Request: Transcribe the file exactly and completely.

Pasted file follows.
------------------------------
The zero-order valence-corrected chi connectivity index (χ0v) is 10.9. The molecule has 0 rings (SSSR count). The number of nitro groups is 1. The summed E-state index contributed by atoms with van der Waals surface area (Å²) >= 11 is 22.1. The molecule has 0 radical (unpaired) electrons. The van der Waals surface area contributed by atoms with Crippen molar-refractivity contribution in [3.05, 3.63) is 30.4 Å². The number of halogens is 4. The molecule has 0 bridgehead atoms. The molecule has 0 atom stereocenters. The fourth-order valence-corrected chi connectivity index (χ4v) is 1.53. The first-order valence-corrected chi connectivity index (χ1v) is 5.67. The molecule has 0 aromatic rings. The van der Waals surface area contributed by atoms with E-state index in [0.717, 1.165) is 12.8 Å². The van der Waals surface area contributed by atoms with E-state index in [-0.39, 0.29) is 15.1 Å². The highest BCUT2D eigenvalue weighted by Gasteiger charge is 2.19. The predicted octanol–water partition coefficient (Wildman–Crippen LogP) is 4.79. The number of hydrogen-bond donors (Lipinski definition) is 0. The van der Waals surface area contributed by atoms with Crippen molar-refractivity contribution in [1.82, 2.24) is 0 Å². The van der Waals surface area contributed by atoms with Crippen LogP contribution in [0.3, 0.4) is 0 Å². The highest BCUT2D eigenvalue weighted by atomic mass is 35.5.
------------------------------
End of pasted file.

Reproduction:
The zero-order valence-corrected chi connectivity index (χ0v) is 10.9. The molecule has 0 rings (SSSR count). The number of nitro groups is 1. The summed E-state index contributed by atoms with van der Waals surface area (Å²) >= 11 is 22.1. The molecule has 0 radical (unpaired) electrons. The van der Waals surface area contributed by atoms with Crippen molar-refractivity contribution in [3.05, 3.63) is 30.4 Å². The number of halogens is 4. The molecule has 0 bridgehead atoms. The molecule has 0 atom stereocenters. The fourth-order valence-corrected chi connectivity index (χ4v) is 1.53. The first-order valence-corrected chi connectivity index (χ1v) is 5.67. The molecule has 0 aromatic rings. The van der Waals surface area contributed by atoms with E-state index in [0.717, 1.165) is 12.8 Å². The van der Waals surface area contributed by atoms with E-state index in [-0.39, 0.29) is 15.1 Å². The highest BCUT2D eigenvalue weighted by Gasteiger charge is 2.19. The predicted octanol–water partition coefficient (Wildman–Crippen LogP) is 4.79. The number of hydrogen-bond donors (Lipinski definition) is 0. The van der Waals surface area contributed by atoms with Crippen molar-refractivity contribution in [1.82, 2.24) is 0 Å². The van der Waals surface area contributed by atoms with Crippen LogP contribution in [0.3, 0.4) is 0 Å². The highest BCUT2D eigenvalue weighted by atomic mass is 35.5.